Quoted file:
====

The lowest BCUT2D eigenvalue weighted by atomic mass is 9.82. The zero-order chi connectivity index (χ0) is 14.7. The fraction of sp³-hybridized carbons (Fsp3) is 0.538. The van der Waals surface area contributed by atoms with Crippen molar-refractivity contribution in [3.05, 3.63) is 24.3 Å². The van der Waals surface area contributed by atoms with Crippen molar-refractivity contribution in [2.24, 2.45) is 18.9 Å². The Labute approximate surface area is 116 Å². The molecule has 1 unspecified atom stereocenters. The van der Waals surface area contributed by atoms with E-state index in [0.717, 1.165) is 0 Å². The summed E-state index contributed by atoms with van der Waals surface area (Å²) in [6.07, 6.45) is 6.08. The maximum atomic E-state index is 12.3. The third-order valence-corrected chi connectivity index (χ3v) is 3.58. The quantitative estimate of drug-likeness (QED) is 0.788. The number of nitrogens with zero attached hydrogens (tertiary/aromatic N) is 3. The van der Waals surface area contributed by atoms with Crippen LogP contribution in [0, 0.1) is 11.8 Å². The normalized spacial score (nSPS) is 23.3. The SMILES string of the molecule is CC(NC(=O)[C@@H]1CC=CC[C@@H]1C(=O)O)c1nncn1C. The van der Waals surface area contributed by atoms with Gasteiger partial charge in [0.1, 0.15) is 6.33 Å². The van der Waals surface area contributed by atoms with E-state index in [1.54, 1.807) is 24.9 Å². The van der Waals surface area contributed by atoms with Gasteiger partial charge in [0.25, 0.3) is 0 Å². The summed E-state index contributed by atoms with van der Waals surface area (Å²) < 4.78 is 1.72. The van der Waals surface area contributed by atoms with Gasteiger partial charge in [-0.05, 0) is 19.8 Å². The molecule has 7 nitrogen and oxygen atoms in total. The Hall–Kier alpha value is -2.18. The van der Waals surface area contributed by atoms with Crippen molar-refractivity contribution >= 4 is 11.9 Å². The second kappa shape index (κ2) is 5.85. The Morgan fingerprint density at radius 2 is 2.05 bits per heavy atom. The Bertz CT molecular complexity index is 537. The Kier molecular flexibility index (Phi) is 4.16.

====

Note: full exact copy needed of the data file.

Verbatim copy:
The lowest BCUT2D eigenvalue weighted by atomic mass is 9.82. The zero-order chi connectivity index (χ0) is 14.7. The fraction of sp³-hybridized carbons (Fsp3) is 0.538. The van der Waals surface area contributed by atoms with Crippen molar-refractivity contribution in [3.05, 3.63) is 24.3 Å². The van der Waals surface area contributed by atoms with Crippen molar-refractivity contribution in [2.24, 2.45) is 18.9 Å². The Labute approximate surface area is 116 Å². The molecule has 1 unspecified atom stereocenters. The van der Waals surface area contributed by atoms with E-state index in [0.717, 1.165) is 0 Å². The summed E-state index contributed by atoms with van der Waals surface area (Å²) in [6.07, 6.45) is 6.08. The maximum atomic E-state index is 12.3. The third-order valence-corrected chi connectivity index (χ3v) is 3.58. The quantitative estimate of drug-likeness (QED) is 0.788. The number of nitrogens with zero attached hydrogens (tertiary/aromatic N) is 3. The van der Waals surface area contributed by atoms with Crippen LogP contribution in [0, 0.1) is 11.8 Å². The normalized spacial score (nSPS) is 23.3. The SMILES string of the molecule is CC(NC(=O)[C@@H]1CC=CC[C@@H]1C(=O)O)c1nncn1C. The van der Waals surface area contributed by atoms with Gasteiger partial charge in [0.1, 0.15) is 6.33 Å². The van der Waals surface area contributed by atoms with E-state index in [1.54, 1.807) is 24.9 Å². The van der Waals surface area contributed by atoms with Gasteiger partial charge in [0.25, 0.3) is 0 Å². The summed E-state index contributed by atoms with van der Waals surface area (Å²) < 4.78 is 1.72. The van der Waals surface area contributed by atoms with Gasteiger partial charge in [-0.05, 0) is 19.8 Å². The molecule has 7 nitrogen and oxygen atoms in total. The Hall–Kier alpha value is -2.18. The van der Waals surface area contributed by atoms with Crippen molar-refractivity contribution >= 4 is 11.9 Å². The second kappa shape index (κ2) is 5.85. The Morgan fingerprint density at radius 2 is 2.05 bits per heavy atom. The Bertz CT molecular complexity index is 537. The Kier molecular flexibility index (Phi) is 4.16.